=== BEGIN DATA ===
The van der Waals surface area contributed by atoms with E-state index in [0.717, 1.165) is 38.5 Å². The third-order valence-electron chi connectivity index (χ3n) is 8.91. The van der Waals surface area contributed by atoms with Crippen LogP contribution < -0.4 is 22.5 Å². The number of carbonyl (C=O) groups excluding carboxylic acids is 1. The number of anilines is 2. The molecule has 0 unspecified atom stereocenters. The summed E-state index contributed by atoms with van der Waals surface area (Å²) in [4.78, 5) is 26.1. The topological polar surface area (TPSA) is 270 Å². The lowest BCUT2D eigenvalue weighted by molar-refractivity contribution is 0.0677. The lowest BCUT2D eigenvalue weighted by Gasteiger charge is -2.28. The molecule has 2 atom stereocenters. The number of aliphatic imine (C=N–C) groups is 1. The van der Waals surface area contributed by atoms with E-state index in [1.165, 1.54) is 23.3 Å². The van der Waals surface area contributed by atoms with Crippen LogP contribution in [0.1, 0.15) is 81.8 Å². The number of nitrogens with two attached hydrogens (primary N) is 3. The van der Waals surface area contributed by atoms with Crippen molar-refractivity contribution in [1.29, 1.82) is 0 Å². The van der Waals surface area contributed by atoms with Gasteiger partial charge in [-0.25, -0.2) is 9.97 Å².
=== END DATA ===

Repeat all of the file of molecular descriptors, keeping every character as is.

The van der Waals surface area contributed by atoms with E-state index in [0.717, 1.165) is 38.5 Å². The third-order valence-electron chi connectivity index (χ3n) is 8.91. The van der Waals surface area contributed by atoms with Crippen LogP contribution < -0.4 is 22.5 Å². The number of carbonyl (C=O) groups excluding carboxylic acids is 1. The number of anilines is 2. The molecule has 0 unspecified atom stereocenters. The summed E-state index contributed by atoms with van der Waals surface area (Å²) in [4.78, 5) is 26.1. The topological polar surface area (TPSA) is 270 Å². The lowest BCUT2D eigenvalue weighted by molar-refractivity contribution is 0.0677. The lowest BCUT2D eigenvalue weighted by Gasteiger charge is -2.28. The molecule has 2 atom stereocenters. The number of aliphatic imine (C=N–C) groups is 1. The van der Waals surface area contributed by atoms with E-state index in [1.165, 1.54) is 23.3 Å². The van der Waals surface area contributed by atoms with Crippen LogP contribution in [0.1, 0.15) is 81.8 Å². The number of nitrogens with two attached hydrogens (primary N) is 3. The van der Waals surface area contributed by atoms with Crippen molar-refractivity contribution in [1.29, 1.82) is 0 Å². The van der Waals surface area contributed by atoms with Gasteiger partial charge in [-0.25, -0.2) is 9.97 Å².